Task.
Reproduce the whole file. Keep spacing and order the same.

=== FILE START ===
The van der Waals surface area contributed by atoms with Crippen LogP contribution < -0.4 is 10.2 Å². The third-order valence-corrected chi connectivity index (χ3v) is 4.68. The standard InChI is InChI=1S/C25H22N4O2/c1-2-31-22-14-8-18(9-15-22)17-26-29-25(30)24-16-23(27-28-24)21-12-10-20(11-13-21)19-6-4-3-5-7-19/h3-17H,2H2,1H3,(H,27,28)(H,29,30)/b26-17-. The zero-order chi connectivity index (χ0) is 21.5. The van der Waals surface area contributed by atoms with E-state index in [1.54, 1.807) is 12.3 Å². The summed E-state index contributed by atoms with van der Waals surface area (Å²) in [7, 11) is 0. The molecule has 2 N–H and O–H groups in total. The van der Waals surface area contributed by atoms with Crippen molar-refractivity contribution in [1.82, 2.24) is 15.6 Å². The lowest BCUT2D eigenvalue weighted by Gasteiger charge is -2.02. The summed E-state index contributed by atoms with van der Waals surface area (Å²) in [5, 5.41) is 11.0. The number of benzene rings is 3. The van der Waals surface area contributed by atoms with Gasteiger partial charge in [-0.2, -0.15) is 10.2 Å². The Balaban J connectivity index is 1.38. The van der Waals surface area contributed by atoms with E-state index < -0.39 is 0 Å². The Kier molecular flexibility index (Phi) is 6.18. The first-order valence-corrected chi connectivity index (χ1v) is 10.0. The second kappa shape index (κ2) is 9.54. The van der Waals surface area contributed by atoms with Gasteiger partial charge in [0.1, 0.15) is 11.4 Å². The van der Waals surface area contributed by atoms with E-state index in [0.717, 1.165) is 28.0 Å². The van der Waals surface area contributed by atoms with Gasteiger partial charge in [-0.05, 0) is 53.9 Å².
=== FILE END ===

The van der Waals surface area contributed by atoms with Crippen LogP contribution < -0.4 is 10.2 Å². The third-order valence-corrected chi connectivity index (χ3v) is 4.68. The standard InChI is InChI=1S/C25H22N4O2/c1-2-31-22-14-8-18(9-15-22)17-26-29-25(30)24-16-23(27-28-24)21-12-10-20(11-13-21)19-6-4-3-5-7-19/h3-17H,2H2,1H3,(H,27,28)(H,29,30)/b26-17-. The zero-order chi connectivity index (χ0) is 21.5. The van der Waals surface area contributed by atoms with E-state index in [1.54, 1.807) is 12.3 Å². The summed E-state index contributed by atoms with van der Waals surface area (Å²) in [7, 11) is 0. The molecule has 2 N–H and O–H groups in total. The van der Waals surface area contributed by atoms with Crippen molar-refractivity contribution in [1.82, 2.24) is 15.6 Å². The lowest BCUT2D eigenvalue weighted by Gasteiger charge is -2.02. The summed E-state index contributed by atoms with van der Waals surface area (Å²) in [5, 5.41) is 11.0. The number of benzene rings is 3. The van der Waals surface area contributed by atoms with Gasteiger partial charge in [-0.2, -0.15) is 10.2 Å². The Balaban J connectivity index is 1.38. The van der Waals surface area contributed by atoms with E-state index < -0.39 is 0 Å². The Kier molecular flexibility index (Phi) is 6.18. The first-order valence-corrected chi connectivity index (χ1v) is 10.0. The second kappa shape index (κ2) is 9.54. The van der Waals surface area contributed by atoms with Gasteiger partial charge in [0.1, 0.15) is 11.4 Å². The van der Waals surface area contributed by atoms with E-state index in [0.717, 1.165) is 28.0 Å². The van der Waals surface area contributed by atoms with Gasteiger partial charge in [-0.05, 0) is 53.9 Å².